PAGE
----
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Hundertwasser architecture

hundertwasser architecture

Friedensreich Hundertwasser Architecture

The father of the Green Roof.

Born in Austria 1928, died at Sea 2000.

Hundertwasser- Model for Hohe-Haine (High Groves), Dresden, 1998. hundertwasser.at "The colourful, the abundant, the manifold, is always better than mediocre grey and uniformity."

Hundertwasser- KunstHaus, Wien, 1989-91. Hundertwasser wrote many manifestos one of them being the 'Mouldiness Manifesto against Rationalism in Architecture ."

Hundertwasser- KunstHaus, Wien, 1989-91. hundertwasser.at

Hundertwasser- KunstHaus, Wien, 1989-91. www.hundertwasser.at Note the uneven floor- "an uneven floor is a melody to the feet."

Hundertwasser- Forest Spiral of Darmstadt, 1998-2000. hundertwasser.at

Hundertwasser- Forest Spiral of Darmstadt, 1998-2000, 105 residential units. hundertwasser.at “Just carrying a ruler with you in your pocket should be forbidden, at least on a moral basis. The ruler is the symbol of the new illiteracy. The ruler is the symptom of the new disease, disintegration of our civilisation.”

Hundertwasser- Green Roofed Forest Spiral of Darmstadt, 1998-2000. hundertwasser.at

Hundertwasser- Hundertwasser Haus, Vienna, 1983-86. hundertwasser.at Note the tree growing out of window. He published a manifesto; 'Your window right – your tree duty ' "A journey into the land of creative architecture where there are window rights and tree tenants and uncontrolled irregularities; uneven floors, woodlands on the roof, spontaneous vegetation and barriers of beauty. " Hundertwasser believed all tenants should have the right to reach out their window and paint their space as they wish.

Hundertwasser- Hundertwasser Haus, Vienna, 1983-86. hundertwasser.at

Hundertwasser on the Eurovision programme 'Make a Wish' with Dietmar Schönherr, Dusseldorf, 1972, explaining green roofs. www.hundertwasser.at

Hundertwasser- Thermal Village, Blumau, Austria, 1993-97. hundertwasser.at

Hundertwasser- Thermal Village, Blumau, Austria, 1993-97. hundertwasser.at

For a visit to this green eco-lodge- www.blumau.com

Hundertwasser- Thermal Village, Blumau, Austria, 1993-97. hundertwasser.at Compost toilets fertilize the green roof, closing the waste cycle. "Man must take care that the cycle functions."

Hundertwasser- Model for above Thermal Village, Blumau. hundertwasser.at

In the Meadow Hills, model, 1989. www.hundertwasser.at

Hundertwasser- Agip Service Station, model, 1989. www.hundertwasser.at

Model for Heddernheim Integrative School, Frankfurt. hundertwasser.at

Hundertwasser Model- Houses Under Meadows. www.hundertwasser.at

Ronald McDonald House, Essen, Germany, 2004-05. www.hundertwasser.at

Hundertwasser- Maishima Incineration Plant, Osaka, Japan, 1997-2001. hundertwasser.at

Hundertwasser- Maishima Incineration Plant, Osaka, Japan, 1997-2001. hundertwasser.at

Hundertwasser- Kawakawa Public Toilets, New Zealand, 1999. hundertwasser.at Hundertwasser often built uneven floors. He felt a flat floor was built for machines and was never meant for people. Photo: Mike Steadman flickr.com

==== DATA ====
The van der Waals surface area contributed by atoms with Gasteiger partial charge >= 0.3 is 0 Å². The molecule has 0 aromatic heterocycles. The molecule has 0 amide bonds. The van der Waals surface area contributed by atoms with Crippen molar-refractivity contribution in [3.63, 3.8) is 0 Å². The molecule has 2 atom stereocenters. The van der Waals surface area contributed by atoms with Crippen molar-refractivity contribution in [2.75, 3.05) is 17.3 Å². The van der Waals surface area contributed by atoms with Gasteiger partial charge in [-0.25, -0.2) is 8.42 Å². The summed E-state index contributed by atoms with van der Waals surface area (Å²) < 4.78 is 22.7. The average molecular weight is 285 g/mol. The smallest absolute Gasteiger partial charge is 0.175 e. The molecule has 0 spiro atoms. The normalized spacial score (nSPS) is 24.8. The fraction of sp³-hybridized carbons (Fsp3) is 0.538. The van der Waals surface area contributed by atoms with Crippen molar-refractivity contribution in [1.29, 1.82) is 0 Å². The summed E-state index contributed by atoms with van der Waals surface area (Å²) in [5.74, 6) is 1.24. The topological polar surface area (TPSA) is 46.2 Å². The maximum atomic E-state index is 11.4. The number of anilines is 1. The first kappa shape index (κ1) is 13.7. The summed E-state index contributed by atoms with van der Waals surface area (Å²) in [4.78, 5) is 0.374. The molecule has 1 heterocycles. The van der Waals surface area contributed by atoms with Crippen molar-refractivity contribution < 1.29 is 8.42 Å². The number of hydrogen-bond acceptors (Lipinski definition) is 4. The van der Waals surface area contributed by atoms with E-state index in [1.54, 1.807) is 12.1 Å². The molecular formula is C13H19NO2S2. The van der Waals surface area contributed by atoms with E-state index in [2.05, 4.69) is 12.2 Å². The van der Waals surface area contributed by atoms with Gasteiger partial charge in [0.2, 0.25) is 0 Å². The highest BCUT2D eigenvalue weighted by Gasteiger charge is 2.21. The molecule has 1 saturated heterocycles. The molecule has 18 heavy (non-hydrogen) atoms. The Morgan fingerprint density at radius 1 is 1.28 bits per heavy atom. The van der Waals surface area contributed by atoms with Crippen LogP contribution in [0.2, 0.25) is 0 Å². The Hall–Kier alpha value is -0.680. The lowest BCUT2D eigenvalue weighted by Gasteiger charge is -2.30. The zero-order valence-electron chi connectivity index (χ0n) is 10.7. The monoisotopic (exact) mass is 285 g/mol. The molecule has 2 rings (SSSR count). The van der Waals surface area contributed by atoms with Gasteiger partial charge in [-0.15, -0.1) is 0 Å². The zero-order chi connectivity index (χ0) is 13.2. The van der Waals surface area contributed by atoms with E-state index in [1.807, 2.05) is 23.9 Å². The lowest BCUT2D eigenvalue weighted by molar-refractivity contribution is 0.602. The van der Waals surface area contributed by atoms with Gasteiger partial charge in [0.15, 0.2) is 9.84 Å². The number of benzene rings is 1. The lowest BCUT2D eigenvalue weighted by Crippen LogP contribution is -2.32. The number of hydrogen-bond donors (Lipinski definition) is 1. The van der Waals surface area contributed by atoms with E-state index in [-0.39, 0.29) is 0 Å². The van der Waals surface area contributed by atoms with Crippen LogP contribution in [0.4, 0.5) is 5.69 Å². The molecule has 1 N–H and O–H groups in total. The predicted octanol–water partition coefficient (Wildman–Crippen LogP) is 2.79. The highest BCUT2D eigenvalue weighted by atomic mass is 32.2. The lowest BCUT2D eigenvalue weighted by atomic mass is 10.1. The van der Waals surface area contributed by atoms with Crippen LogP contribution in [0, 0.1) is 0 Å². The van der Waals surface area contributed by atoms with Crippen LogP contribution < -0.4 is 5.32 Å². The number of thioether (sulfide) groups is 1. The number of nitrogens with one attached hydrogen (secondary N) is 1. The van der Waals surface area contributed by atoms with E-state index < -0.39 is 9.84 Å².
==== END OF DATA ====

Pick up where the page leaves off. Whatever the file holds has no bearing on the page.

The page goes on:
Hundertwasser- Kawakawa Public Toilets, New Zealand, 1999. hundertwasser.at

Artist & architect Friedrich Stowasser (1928 - 2000) changed his name to Friedensreich Regentag Dunkelbunt Hundertwasser which roughly translates as ' Peace-rich or Peaceful, Rainy day, Darkly multicolored, Hundred water. ' Hundertwasser had an Austrian Catholic father who died when he was a small child and a Jewish mother. He and his mother escaped the fate of much of her family by posing as Catholics. He traveled extensively as a young man and enrolled at the Ecole des Beaux Arts, Paris, but left after a day. For years he lived, traveled the world, and painted on a reconstructed salt hauler sailboat which he called the “Regentag” (rainy day). He also owned a farm cottage in northern France and a cabin in New Zealand. Hundertwasser felt a special connection to New Zealand, and was buried there when he died in the year 2000.

"When man thinks he has to correct nature, it is an irreparable mistake every time. A community should not consider it an honour how much spontaneous vegetation it destroys; it should rather be a point of honour for every community to protect as much of its natural landscape as possible. The brook, the river, the swamp, the riverside wetlands as they are, the way God created them, must be sacred and inviolable to us. Correcting a stream only has evil effects, which are expensive in the end: the lowering of water tables, the destruction of forests, the transformation of large areas into steppes, no regeneration of the water, which runs off too fast. The river wetlands can no longer fulfill their sponge-like function: the absorption of excess water and slow feedback in dry spells, like a good piggy bank in times of emergency. The regulated brook becomes a sewer. Fish die, and there are no fish in the brook because they cannot swim through the regulated channel. Floods, with all their devastating consequences, all the more after regulation. Because too much water runs off too quickly, converging in great quantity without any chance of being absorbed by the earth and the vegetation. Only a stream with a high waterline flowing irregularly can produce pure water, regulate the water household and conserve the fish and animal populations to the benefit of man and his agriculture. Now, almost too late, this age-old adage is being recognised and the courses of rivers and streams, which had been straightened in concrete channels, are being destroyed in order to restore the previous irregular state. What irony!

So why regulate a stream if you have to deregulate it afterwards?"

Hundertwasser, May, 1990

Spiral-River Hand Drinking Fountain, Linz, Austria, 1993/94. www.hundertwasser.at

Hundertwasser True Nature Documentary Trailer

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